Mallory Gunther

Undressing My Mother, My Mother Undressing Me

 

 

was hilarious,                                                                                   was uncomfortable.

                                                                                       
She had one too many martinis,                                                 we sat in the ER triage room
or maybe three too many                                                              for two hours
tequila shots-                                                                                    as I vomited into a tiny green bag.

 

Using my thumb and middle finger                                           I try to change into a hospital gown;
I remove the contacts from her eyes,                                          I can barely lift my arms past my chest,
my eyes, the bugged green eyes we share                                    before I need to vomit again.

I strip her outer garments,                                                              I look at my mother for help,
pause at her bra and underwear,                                                   like I’m four again, and playing dress up
until I remove those too                                                                  take off your thrift store princess dress.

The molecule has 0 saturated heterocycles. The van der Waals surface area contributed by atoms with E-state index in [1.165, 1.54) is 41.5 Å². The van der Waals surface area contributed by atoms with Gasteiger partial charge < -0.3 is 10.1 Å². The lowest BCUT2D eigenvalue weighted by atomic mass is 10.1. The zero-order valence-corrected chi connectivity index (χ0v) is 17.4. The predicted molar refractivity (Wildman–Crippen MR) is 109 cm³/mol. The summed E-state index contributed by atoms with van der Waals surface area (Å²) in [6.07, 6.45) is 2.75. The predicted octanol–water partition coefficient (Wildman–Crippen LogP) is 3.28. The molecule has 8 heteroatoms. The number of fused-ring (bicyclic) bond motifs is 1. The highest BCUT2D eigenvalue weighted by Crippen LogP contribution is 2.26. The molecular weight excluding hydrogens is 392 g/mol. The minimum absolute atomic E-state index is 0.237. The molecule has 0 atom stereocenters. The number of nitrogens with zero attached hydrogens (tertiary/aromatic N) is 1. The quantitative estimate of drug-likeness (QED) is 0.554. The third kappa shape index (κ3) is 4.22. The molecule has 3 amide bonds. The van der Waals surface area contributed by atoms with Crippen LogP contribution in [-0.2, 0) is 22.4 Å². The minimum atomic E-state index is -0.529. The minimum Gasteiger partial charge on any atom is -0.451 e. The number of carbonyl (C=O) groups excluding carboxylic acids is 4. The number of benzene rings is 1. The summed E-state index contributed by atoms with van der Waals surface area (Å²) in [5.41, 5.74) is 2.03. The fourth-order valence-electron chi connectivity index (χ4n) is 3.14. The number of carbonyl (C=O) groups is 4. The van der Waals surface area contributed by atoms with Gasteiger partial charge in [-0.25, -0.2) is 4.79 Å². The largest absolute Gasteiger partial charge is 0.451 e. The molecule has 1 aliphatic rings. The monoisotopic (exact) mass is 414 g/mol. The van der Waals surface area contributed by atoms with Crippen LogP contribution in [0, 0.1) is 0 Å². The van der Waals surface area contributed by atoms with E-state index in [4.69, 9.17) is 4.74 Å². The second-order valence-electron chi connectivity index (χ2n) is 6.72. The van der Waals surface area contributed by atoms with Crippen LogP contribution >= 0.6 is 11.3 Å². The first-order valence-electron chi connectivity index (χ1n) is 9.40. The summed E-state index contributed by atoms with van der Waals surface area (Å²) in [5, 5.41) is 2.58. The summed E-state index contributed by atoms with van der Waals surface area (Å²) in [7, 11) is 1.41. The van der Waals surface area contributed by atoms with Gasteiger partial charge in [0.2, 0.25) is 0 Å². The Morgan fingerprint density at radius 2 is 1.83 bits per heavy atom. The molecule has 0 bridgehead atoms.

In the middle of the floor, she sits,                                               she strips me, silently,
swaying and unable to help herself.                                             I’m not four, I’m twenty-two.
I try not to peer at her breasts,                                                       she hasn’t seen my naked body,
but I can’t help taking a quick look.                                            it’s been twelve years, things have changed.

She’s always telling me never go braless,                                    I know she sees the tattoo on my hip,
it’s disgusting, your breasts are bound to sag,                          but what about my stretch marks?
She’s never at peace with her own body.                                    I have angry, red scratches down my stomach.
Am I looking at my future?                                                           I say nothing. She says nothing.

Silky stretch marks haunt her belly;                                            I know she looks at my breasts.
I trace the faded one that raised me.                                           Can she tell my nipples were pierced?
I was the first to open that wound.                                             I can feel the disappointment.

I change her into an old college t-shirt.                                     She pulls my hospital gown over my shoulders.
In her 20’s she never asked for help.                                           I wonder how many have worn this before me.
I leave a bucket on her nightstand so she can vomit.             She slips it back around just in time for me to retch.

Mallory Gunther embraces the exploration of tenacity and tenderness, experimenting in non-linear narratives with multiple perspectives. She would like to sincerely apologize to her mother.

 

 

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